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Groovy's RESTClient with Spock Extensions

12.05.2012
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Groovy has an extension to its HTTPBuilder class called RESTClient which makes it fairly easy to test a RESTful web service. This post will describe how to use the RESTClient, how to inject it into a Groovy Spock test class via custom annotations, how to swap the injected client between a real one and a mocked one using Mockito, and how to test it.

The RESTClient class provides methods to perform the HTTP's GET, POST, PUT and DELETE methods. The RESTClient instance can be constructed with a url string and optionally a content type. The HTTP methods can then be called with a named parameter list. For example, the below code will create a RESTClient instance and call the get method passing in the path and a path parameter:

def client = new RESTClient("http://localhost:8080/testWebService/")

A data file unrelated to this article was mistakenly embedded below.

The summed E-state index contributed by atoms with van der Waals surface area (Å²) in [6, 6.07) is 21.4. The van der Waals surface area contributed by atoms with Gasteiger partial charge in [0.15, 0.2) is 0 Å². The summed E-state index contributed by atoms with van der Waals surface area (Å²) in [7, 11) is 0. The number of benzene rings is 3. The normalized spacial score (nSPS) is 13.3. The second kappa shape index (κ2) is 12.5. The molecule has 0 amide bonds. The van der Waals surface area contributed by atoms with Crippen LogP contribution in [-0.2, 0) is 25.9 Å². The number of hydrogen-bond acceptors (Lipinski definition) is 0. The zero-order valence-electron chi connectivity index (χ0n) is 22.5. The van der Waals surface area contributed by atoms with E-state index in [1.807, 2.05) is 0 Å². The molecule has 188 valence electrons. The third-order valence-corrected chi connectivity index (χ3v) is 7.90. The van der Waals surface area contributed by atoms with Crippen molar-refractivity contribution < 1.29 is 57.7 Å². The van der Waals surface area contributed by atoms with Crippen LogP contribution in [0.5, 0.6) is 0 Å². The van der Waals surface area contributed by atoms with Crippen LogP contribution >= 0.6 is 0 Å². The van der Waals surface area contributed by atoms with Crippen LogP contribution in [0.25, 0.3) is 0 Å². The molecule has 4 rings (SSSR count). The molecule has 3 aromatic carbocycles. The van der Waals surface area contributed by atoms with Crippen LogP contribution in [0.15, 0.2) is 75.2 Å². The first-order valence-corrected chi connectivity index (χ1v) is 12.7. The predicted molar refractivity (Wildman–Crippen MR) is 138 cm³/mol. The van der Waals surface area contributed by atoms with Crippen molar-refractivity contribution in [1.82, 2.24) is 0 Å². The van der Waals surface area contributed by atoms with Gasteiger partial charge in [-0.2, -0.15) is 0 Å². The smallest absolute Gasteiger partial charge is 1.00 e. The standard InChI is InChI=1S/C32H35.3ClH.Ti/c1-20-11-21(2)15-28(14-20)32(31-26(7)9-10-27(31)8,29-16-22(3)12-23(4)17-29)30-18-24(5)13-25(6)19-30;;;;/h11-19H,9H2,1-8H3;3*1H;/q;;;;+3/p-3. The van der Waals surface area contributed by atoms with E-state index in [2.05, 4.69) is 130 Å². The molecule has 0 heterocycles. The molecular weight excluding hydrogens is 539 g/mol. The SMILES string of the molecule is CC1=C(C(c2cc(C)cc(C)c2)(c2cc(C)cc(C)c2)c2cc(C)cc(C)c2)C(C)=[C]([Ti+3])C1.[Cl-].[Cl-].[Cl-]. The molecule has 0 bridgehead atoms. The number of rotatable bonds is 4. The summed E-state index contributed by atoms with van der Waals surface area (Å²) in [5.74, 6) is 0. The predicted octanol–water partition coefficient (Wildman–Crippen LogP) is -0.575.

def resp = client.get(path : "server/status/ServerOne")

The response returned is an instance of HttpResponseDecorator. This wraps the HttpResponse to allow for easy access to the data which is parsed depending upon the content type. The below class shows it's use within a Spock framework test and how the parsed data can be extracted from the response object. The returned XML is:

<serverstatus>
  <servername>ServerOne</servername>
  <isrunning>true</isrunning>
</serverstatus>

then

<serverstatus>
  <servername>ServerTwo</servername>
  <isrunning>false</isrunning>
</serverstatus>
import groovy.util.slurpersupport.GPathResult
import groovyx.net.http.RESTClient
import spock.lang.*
import groovyx.net.http.ContentType
 
class InjectedRestServiceTest extends Specification {
  
 @RESTWebClient
 def client
    
 def "Test Server Statuses"() {
 
  when: "retrieve server status"
  def resp1 = client.get(path : "server/status/ServerOne")
  def resp2 = client.get(path : "server/status/ServerTwo")
   
  then: "test server one response"
  assert resp1.data.serverName.text() == "ServerOne"
  assert resp1.data.isRunning.text() == "true"
   
  then: "test server two response"
  assert resp2.data.serverName.text() == "ServerTwo"
  assert resp2.data.isRunning.text() == "false"
   
 }
  
}

The test asserts are purely there in this example to prove that the response from the real web service are the same as from the mocked web service. In reality, you would be testing some other functionality of which calling a RESTful web service is part of the flow. You wouldn't really assert the response from a mocked RESTClient although you may want to verify that it has been called n times.